Apropos of nothing but the season, a Halloween post on a little niche we located in the classic horror genre: spooky films with a French setting. For horror settings we normally think first of moody, atmospheric places like Transylvania or London. (London isn’t particularly moody, but Hollywood presents it as such, with the fog and dark alleys and whatnot). We seldom think first of Paris which is after all the City of Light (not darkness), in a horror context. But nevertheless, several well-known horror films are laid there or in other French speaking cities. For the sake of sanity we restrict our survey to Hollywood’s take on this phenomenon as opposed to French horror films made in France, which would be a much greater undertaking, surely enough to fill a book. And most of the ones I’ve included are from the classic Hollywood period of the 1930s through the 1950s. Click on the links to learn more! And may you all get bon-bons in your trick-or-treat bag.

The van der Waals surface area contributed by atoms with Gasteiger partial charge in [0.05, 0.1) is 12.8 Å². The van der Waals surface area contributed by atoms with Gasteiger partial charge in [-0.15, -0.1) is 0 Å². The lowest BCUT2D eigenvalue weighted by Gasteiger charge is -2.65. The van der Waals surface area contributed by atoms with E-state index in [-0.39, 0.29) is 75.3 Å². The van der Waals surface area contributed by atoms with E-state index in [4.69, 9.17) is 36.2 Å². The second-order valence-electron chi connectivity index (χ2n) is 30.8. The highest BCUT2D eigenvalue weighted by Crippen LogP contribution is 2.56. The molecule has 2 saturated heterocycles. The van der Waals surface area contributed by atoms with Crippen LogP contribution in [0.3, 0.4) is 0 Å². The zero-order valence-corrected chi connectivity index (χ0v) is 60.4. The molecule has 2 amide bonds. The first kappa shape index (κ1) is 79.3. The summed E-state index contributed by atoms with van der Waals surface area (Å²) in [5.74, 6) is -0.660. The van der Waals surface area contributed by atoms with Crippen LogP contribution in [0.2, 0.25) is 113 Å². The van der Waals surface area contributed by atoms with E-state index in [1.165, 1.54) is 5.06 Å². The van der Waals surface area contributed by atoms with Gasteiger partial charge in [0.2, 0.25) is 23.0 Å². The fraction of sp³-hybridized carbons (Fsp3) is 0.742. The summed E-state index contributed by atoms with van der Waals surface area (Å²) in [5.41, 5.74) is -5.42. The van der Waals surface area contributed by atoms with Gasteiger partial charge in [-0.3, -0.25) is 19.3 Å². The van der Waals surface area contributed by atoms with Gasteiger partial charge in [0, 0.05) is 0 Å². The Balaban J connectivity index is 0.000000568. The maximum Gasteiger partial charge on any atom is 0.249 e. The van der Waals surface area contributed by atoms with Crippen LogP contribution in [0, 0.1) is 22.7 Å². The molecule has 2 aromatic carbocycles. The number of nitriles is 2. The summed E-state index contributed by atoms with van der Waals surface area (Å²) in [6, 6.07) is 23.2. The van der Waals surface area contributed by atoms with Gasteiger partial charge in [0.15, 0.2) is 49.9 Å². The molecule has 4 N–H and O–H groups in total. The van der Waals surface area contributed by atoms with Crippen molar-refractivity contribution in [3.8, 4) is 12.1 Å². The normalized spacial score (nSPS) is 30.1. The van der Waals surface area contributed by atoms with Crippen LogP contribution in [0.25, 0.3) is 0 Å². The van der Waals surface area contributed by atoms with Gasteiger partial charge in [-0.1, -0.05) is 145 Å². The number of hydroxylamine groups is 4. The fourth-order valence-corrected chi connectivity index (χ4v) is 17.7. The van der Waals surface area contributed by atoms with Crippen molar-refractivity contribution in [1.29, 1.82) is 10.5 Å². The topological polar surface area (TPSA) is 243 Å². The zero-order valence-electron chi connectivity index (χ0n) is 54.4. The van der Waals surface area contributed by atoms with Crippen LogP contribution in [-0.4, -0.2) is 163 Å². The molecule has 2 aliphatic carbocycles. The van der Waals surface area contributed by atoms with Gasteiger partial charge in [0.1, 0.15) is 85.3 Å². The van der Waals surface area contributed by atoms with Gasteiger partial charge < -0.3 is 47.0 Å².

The Hunchback of Notre Dame (1923, 1939, etc)
The Phantom of the Opera (1925, etc.)
The setting if of course the Paris Opera House, and the labyrinth beneath it that opens out into the Seine.
Murders in the Rue Morgue (1932)
This one differs sufficiently from the Poe tale to merit its own entry separate from the adaptations mentioned below.
And naturally too The Hands of Orlac (1924) on which it is based. This one starts out at the Grand Guignol!
You haven’t lived until you’ve heard Lionel Barrymore pronounce the word “monsieur” in a woman’s falsetto.
John Carradine as that most parisian of all things — a puppeteer with many wives!
Phantom of the Rue Morgue (1954)
This is a much closer adaptation of the Poe tale than the earlier Murders in the Rue Morgue. It was later remade in 1971, as the last of AIP’s Poe Cycle
We cheat with this one but only slightly! It is set in Montreal, which is culturally French and French-speaking, though not of course, part of France
An American Werewolf in Paris (1997)
We cheat here too in that this one is not of the classic studio period, although it is a sequel to a modern classic, our favorite werewolf movie, An American Werewolf in London (1981)
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